Unannounced—but recently discovered by the Nokia N800 community—the device has a built-in FM stereo tuner. Enabling this is as simple as updating the apt-based application catalog and searching for the FM receiver tool. Download it, and you're set once you plug in the headphones for use as an antenna. (FM waves are much longer than cell-phone waves, so you need a conductor up to 30" long or so.) You can configure the FM widget to play through the speakers, though this setting is not retained in the version we tested. (It defaults to the earphones.) Reception is about the same as you'd expect from a Walkman-type radio. One obvious omission we would like to see corrected: the NXP (née, Philips) TEA5761 FM receiver could be upgraded to a TEA5764, which includes RDS (Radio Data Service). That's the data stream that runs in the background with many US FM stations as well as all stations in Europe and many others around the world. For the N800, it would allow the FM tuner to identify stations, programs and music information. (Right now, on the FM tuner widget, you have to enter call letters manually for all your presets.) More important, RDS support would allow applications to be built that make use of data on the RDS stream. These include song or program title (date and timestamped) and other identifying information. Through ProjectVRM (which Doc heads at Harvard's Berkman Center), discussions already have begun toward making the N800 an interactive FM/streaming/podcasting device—one that could include a “buy button” that allows listeners instantly to become contributors to (and members of) public radio stations playing programs that listeners like. This opt-in orientation toward paying for radio (and podcasting) has the potential to revolutionize the whole business.
We even could use opt-in payments to fix commercial music radio. The Copyright Royalty Board earlier this year came up with a ruling that said every station on the Web would have to pay a tiny per-person/per-song fee (which increases to $.0019 each by 2010). While the Royalty Board and its predecessors (going back to the DMCA in 1998) spoke about a “hypothetical” marketplace with a “willing buyer and willing seller”, the N800 actually makes such a marketplace possible, but on a completely voluntary, natural basis. Listeners pay only for what they like, in any amount they like, whenever they like. They can subscribe, escrow the data for use (including payment) at a later time or whatever. The key is providing a low-friction way of listening and paying without any coercion on the supply side—a way to blow up DRM by turning stations and podcasters into true intermediaries between performing artists and those who enjoy their work. And, wouldn't you rather pay directly for public radio than have to listen to pledge drives twice a year?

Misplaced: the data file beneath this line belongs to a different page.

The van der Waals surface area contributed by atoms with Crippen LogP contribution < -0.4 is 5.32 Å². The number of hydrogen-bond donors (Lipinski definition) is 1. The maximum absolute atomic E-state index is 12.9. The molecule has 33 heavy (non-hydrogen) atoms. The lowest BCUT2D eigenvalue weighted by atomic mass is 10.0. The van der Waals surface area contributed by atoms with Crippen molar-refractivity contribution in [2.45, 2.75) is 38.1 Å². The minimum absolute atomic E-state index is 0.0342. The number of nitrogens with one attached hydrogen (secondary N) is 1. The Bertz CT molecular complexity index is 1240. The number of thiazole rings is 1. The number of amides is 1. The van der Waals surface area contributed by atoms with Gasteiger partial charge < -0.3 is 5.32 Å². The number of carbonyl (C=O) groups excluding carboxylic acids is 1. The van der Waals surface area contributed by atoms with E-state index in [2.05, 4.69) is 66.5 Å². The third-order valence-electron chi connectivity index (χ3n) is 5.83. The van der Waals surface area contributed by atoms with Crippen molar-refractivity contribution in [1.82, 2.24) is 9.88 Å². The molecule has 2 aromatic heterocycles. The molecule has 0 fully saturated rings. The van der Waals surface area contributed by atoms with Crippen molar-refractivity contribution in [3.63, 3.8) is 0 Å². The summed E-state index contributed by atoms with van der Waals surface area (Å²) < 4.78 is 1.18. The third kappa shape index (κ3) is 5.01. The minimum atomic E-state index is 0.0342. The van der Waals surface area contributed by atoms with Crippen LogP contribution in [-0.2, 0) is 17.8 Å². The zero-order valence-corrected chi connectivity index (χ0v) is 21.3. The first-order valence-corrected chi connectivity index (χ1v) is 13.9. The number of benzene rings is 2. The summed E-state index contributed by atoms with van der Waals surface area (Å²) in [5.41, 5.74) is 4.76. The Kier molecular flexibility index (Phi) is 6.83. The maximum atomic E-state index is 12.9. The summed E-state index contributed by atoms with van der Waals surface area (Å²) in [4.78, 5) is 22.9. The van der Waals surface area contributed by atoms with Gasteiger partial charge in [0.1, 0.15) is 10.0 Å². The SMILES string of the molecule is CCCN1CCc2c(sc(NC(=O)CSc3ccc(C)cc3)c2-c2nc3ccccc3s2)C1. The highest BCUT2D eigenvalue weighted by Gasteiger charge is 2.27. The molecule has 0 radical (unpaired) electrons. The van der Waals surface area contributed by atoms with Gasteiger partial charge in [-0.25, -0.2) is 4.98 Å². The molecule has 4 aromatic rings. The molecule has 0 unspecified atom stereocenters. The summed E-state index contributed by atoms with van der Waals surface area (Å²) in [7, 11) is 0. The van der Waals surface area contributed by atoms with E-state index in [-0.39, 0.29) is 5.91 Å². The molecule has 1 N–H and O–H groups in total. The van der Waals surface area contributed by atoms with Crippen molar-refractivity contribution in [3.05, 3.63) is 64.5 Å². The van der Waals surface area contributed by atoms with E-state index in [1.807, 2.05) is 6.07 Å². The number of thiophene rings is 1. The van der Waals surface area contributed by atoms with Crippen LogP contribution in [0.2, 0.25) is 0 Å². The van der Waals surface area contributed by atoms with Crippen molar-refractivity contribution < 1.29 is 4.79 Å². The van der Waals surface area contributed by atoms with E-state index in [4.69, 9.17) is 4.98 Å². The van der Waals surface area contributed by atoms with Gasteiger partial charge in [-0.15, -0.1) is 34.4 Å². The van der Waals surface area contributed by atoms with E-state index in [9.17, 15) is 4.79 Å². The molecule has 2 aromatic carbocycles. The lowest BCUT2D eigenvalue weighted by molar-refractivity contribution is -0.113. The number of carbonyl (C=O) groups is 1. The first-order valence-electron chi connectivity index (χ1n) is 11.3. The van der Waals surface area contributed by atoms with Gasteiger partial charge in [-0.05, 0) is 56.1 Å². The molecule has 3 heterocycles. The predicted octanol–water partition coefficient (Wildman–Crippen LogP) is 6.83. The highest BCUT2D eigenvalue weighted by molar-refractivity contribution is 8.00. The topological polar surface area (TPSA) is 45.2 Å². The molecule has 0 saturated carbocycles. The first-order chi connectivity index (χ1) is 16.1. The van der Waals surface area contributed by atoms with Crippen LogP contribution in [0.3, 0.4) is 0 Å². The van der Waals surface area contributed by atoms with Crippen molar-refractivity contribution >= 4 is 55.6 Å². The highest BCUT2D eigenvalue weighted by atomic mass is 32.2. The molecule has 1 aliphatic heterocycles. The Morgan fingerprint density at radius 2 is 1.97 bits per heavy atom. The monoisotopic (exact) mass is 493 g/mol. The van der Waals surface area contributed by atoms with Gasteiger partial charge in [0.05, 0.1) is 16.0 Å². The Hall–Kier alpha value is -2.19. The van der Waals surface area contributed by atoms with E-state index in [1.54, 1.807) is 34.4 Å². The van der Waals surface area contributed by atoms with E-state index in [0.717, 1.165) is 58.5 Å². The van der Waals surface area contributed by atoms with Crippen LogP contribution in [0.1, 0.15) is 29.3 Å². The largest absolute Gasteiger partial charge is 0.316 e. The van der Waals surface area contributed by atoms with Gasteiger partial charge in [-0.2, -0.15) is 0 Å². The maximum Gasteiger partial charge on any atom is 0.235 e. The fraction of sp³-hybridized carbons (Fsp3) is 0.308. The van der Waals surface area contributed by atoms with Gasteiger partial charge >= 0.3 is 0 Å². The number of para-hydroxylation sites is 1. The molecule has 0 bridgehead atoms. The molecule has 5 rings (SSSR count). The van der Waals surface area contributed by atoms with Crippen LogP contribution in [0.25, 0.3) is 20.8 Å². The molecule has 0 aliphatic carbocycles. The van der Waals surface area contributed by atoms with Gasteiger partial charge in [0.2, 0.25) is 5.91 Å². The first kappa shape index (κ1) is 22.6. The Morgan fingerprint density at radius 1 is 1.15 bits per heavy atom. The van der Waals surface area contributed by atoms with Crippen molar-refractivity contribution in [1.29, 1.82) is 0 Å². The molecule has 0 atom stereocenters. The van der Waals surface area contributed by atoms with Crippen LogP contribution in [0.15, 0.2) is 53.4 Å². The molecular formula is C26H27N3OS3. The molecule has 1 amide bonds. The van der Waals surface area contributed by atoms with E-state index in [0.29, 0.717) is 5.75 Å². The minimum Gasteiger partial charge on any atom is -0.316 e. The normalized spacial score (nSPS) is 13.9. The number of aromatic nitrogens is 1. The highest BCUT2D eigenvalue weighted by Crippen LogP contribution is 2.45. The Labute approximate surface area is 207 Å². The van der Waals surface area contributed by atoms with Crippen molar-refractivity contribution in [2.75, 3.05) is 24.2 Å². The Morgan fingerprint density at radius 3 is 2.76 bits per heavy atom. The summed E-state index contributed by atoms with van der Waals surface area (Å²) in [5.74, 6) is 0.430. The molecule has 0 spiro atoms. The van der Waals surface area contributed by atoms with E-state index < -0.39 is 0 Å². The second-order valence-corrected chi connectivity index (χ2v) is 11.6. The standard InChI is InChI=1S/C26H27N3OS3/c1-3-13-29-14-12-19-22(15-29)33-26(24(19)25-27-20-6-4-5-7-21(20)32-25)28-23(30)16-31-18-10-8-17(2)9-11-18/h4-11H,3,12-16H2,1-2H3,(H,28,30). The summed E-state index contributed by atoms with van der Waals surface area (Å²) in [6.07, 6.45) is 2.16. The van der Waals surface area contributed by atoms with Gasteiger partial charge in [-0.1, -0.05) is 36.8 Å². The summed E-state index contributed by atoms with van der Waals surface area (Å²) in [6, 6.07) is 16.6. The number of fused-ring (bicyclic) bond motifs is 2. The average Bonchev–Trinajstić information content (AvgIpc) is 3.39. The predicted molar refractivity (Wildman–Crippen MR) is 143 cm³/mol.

Even without that extra feature, the N800 is a big advance on radio-as-usual. For example, you can “time-shift” radio, like TiVo does for video.
The N800 also has both USB and line-in interfaces, allowing you to record (and perhaps even edit) as well as play back podcasts. Simply add software. That's a huge advantage of the N800's nature as a wide-open Linux device.
One more fun thing (among many) to do with your N800 is use it as a navigation device. Nokia sells a Navigation Kit that includes a Nokia LD-3W Bluetooth GPS, car charger, car mounting kit, 2GB memory card and Navicore software with maps. However, if you already have a Bluetooth GPS, you might investigate Mameo Mapper. After you get through the setup, you can end up with a set of maps that are based on Google Maps (street or satellite view) or any of several other on-line map sources, including Microsoft's excellent Virtual Earth (VE). If you enable auto-download, these can be downloaded as needed through your cellular-phone data connection. (For more on Navicore and Maemo Mapper, see Doc's Linux for Suits column in this issue.)
We found that we could get five hours of use on a single charge while doing typical Web browsing, over Wi-Fi or Bluetooth, and listening to the FM radio. This is impressive for a device with this form factor and a Wi-Fi radio.
It's still early, but it's clear that Nokia is committed to the N-series (as it's now called) as a platform, and so are both vendors (such as Navicore) and developers. Be sure to visit both maemo.org and garage.maemo.org, where you can see what's developed and what's developing—and start rolling your own cool stuff for this excellent little device.
Doc Searls is Senior Editor of Linux Journal. He is also a Visiting Scholar at the University of California at Santa Barbara and a Fellow with the Berkman Center for Internet and Society at Harvard University.
Jim Thompson has been noodling about with UNIX and Linux for far too long. He knows he started with BSD Unix Release 4.1a on a Vax 11/780 in 1980, and still thinks echo 'This is not a pipe.' | cat - > /dev/tty is funny.
Doc Searls is Senior Editor of Linux Journal